Joshua Buhs
Apr 24, 2013 rated it it was amazing
Wow! This is excellent. How had I not heard about it before?
I only happened on the Quest for Corvo serendipitously while reading about the Dickens-Dostoevsky kerfluffle.
The book is nominally a biography, but so much better structured than the usual soup-to-nuts (or cradle-to-grave) bio.
Symmons sets out to learn about Fredrick Rolfe, author of Hadrian the Seventh, among other books, and uncovers quite a character. Rolfe is charming and talented, but also self-destructive, inevitably turning on th
Dec 27, 2013 rated it it was amazing
Mesmerizing. I have been a member of Corvo's cult following ever since a Roman bookseller handed me The Desire and Pursuit of the Whole in 2010. I've known vaguely about this biography for some time, but never got around to opening it. When I did, I got sucked in. I regret waiting so long!

In 1925, a London bookseller handed Symons Hadrian VII, which sparked his obsession to find out what kind of person could have written such a book. He tracked down all of Fr. Rolfe's living relatives, friend, a
Mar 01, 2013 rated it it was amazing
This biography is pure gold.

The subject: Fr. Rolfe, a.k.a. Baron Corvo. Impoverished aesthete, would-be priest, and pseudo-noble with literary talents unvalued. A gay man of the Edwardian age supported by wealthy acquaintances who found him interesting until he denounced them, one by one, in bitter letters.

The biographer: A.J.A. Symons, writing in the 1930's. Curiosity spurs him to learn all he can about Corvo, to document the man's strange life and thwarted ambitions, and to resurrect any unpub
Sep 06, 2011 rated it liked it
Shelves: couldn-t-finish
Odd in concept (memoir of a biographer) and maybe historically relevant for the idea, like a Tristam Shandy or the Orson Welles movie about hiring someone to discover who he really was etc...but relatively boring to read and the prose was nothing to write home about either.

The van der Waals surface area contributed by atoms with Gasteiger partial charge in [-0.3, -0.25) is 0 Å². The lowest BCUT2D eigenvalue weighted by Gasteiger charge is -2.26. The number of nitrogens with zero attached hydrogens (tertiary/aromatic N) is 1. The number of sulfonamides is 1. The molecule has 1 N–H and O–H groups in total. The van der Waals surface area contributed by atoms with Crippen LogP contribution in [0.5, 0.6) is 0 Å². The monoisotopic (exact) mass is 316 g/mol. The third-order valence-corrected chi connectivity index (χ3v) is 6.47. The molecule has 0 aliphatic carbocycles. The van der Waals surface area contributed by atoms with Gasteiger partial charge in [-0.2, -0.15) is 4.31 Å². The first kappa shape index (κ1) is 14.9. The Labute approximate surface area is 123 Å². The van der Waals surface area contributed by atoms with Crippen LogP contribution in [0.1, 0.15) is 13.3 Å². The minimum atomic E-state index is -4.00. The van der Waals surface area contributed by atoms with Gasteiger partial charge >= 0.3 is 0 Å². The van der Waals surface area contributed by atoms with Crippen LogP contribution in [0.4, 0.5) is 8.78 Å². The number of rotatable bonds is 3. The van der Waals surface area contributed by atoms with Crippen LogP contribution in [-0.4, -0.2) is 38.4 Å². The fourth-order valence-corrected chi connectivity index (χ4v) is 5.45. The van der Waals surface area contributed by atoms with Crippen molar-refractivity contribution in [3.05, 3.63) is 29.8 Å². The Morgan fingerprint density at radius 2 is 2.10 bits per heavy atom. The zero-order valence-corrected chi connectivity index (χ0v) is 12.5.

Jul 03, 2010 rated it it was amazing
Shelves: biography
An amazing jaunt through sorting and the sordid.
Mary Ronan Drew
Sep 20, 2015 rated it really liked it
Re-read in part April 2016
Chiefdonkey Bradey
Jun 06, 2016 rated it it was amazing
Unravelling the tangled life of a wounded soul, his writing the strange fruit of bitterness and genius
Feb 13, 2010 rated it really liked it
Oct 26, 2007 rated it it was amazing
A great weird biography on an even weirder subject matter for a biographer. Probably THE example for anyone who is interested in writing biographies.
Aug 03, 2011 rated it really liked it
This is a gem of a book, a fascinating quest for the truth about a most unusual man.
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“Había pasado por la vida en un estado de oposición y exasperación, ofendiendo y siendo ofendido sin motivo ni escrúpulos.” 2 likes
“Un alma derrotada, torturada por sí misma,que habría podido hacer mucho de haber nacido en una época ó ambiente apropiado.” 1 likes